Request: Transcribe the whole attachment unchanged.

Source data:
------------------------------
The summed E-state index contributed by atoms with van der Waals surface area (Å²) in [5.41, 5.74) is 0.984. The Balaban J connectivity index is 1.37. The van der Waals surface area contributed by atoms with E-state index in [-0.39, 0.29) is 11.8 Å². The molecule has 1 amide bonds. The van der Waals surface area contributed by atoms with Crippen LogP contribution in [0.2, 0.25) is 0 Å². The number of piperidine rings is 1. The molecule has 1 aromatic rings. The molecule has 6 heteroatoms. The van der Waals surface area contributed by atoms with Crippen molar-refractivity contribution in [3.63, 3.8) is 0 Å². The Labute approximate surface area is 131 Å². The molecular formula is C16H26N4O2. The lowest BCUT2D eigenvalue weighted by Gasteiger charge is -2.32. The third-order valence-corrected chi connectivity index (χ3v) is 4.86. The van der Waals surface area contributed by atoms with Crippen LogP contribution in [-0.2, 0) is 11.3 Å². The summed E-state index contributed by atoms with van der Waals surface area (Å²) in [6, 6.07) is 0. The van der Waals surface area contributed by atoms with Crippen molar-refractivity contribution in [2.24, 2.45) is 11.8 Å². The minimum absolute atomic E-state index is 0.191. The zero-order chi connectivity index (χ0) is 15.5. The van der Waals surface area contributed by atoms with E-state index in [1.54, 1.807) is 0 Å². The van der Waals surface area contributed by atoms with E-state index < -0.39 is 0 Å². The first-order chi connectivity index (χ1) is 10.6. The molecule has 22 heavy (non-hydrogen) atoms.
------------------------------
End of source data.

The summed E-state index contributed by atoms with van der Waals surface area (Å²) in [5.41, 5.74) is 0.984. The Balaban J connectivity index is 1.37. The van der Waals surface area contributed by atoms with E-state index in [-0.39, 0.29) is 11.8 Å². The molecule has 1 amide bonds. The van der Waals surface area contributed by atoms with Crippen LogP contribution in [0.2, 0.25) is 0 Å². The number of piperidine rings is 1. The molecule has 1 aromatic rings. The molecule has 6 heteroatoms. The van der Waals surface area contributed by atoms with Crippen molar-refractivity contribution in [3.63, 3.8) is 0 Å². The Labute approximate surface area is 131 Å². The molecular formula is C16H26N4O2. The lowest BCUT2D eigenvalue weighted by Gasteiger charge is -2.32. The third-order valence-corrected chi connectivity index (χ3v) is 4.86. The van der Waals surface area contributed by atoms with Crippen LogP contribution in [-0.2, 0) is 11.3 Å². The summed E-state index contributed by atoms with van der Waals surface area (Å²) in [6, 6.07) is 0. The van der Waals surface area contributed by atoms with Crippen molar-refractivity contribution in [2.24, 2.45) is 11.8 Å². The minimum absolute atomic E-state index is 0.191. The zero-order chi connectivity index (χ0) is 15.5. The van der Waals surface area contributed by atoms with E-state index in [1.54, 1.807) is 0 Å². The van der Waals surface area contributed by atoms with E-state index < -0.39 is 0 Å². The first-order chi connectivity index (χ1) is 10.6. The molecule has 22 heavy (non-hydrogen) atoms.